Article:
The network will resume the broadcast of most entertainment shows, including Radio Star and I Live Alone from Wednesday. Popular variety show Infinite Challenge and music programme Show! Music Core will resume next weekend, initially using footage filmed before the strike.
MBC news and current affairs programmes will, however, continue to face disruption, as employees await the appointment of a new president for the broadcaster, news agency Yonhap reported.
Outgoing MBC president Kim Jang-kyom stands accused of overseeing ‘political bias’ in Korea’s second largest public broadcaster’s current affairs coverage, in favour of the former Conservative Government, headed by president Park Geun-hye.
The Foundation for Broadcast Culture (FBC), which holds a 70% stake in MBC, voted in favour of a motion to dismiss Kim on Monday (13 November). Five of six FBC board members voted for the motion and one abstained, during the extraordinary board meeting in Seoul.
The five who voted in favour of dismissal are affiliated with the ruling Democratic Party. Three FBC board members affiliated with opposition parties were absent from the meeting, according Yonhap.
FBC is a non-profit organisation whose directors are appointed by the Korea Communications Commission (KCC). The president of South Korea appoints the president of the KCC. Following the FCB decision, Kim said he “bitterly realised that the Government’s control of public broadcasters is really persistent”. He also apologised “for failing to keep MBC’s independence from those in power”.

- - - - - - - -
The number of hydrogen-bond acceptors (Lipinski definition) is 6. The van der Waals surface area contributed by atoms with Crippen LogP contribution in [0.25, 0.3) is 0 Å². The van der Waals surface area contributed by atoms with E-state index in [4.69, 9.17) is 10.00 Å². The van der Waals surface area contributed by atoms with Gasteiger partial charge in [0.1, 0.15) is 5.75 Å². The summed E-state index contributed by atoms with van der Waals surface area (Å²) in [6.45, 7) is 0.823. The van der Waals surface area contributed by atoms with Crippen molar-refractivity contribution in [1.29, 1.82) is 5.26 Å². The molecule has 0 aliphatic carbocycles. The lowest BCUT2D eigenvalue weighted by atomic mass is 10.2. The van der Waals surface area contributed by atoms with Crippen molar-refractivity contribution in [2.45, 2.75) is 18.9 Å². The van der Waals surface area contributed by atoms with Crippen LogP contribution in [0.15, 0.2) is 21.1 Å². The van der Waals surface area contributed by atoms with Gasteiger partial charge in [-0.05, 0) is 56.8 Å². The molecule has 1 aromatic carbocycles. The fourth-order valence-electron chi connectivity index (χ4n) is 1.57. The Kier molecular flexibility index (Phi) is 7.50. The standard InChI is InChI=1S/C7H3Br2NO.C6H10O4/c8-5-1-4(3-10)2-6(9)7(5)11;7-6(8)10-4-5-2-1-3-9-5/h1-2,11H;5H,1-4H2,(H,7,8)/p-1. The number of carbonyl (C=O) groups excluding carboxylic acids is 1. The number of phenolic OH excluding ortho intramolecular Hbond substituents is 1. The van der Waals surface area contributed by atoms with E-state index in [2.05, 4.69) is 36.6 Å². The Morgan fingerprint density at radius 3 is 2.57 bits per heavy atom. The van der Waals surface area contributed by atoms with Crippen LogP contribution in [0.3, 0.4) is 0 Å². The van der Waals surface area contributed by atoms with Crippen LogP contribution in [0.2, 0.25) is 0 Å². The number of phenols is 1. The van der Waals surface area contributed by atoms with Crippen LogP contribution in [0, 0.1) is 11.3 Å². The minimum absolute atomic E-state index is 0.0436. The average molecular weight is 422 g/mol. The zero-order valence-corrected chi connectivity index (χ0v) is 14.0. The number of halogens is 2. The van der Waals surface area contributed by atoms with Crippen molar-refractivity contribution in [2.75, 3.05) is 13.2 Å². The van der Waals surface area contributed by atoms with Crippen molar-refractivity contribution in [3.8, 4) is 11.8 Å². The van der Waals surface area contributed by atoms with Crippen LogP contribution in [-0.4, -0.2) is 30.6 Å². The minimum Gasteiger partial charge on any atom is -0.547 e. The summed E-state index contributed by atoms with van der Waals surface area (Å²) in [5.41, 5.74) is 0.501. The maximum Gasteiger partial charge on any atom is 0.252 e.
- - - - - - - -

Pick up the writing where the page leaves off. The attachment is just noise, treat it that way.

Accusations of political bias are rife in the country’s public broadcasting sector, which also saw a mass strike in 2012.
Workers from South Korea’s other public broadcaster KBS remain on strike, with their union calling for the dismissal of its head Ko Dae-young, restoration of public concern in the media, and justice for journalists who have been unfairly dismissed, transferred, suppressed, or given disciplinary measures.
Although the call for resignations of the broadcasters’ presidents by unionists are commonplace, Choi Jin-bong, a professor at Sungkonghoe University, believes: “Only by setting up proper measures to have a politically impartial figure to take the role of a CEO can we put a stop to the overhaul of public broadcasting companies every time a new government kicks in”.
Under South Korea’s constitution, the country’s president can select a president for KBS after a recommendation by its board of directors, which in turn are individually recommended by the country’s political parties. The president and his or her ruling party are, however, able to appoint six out of nine members of the KBS board of directors.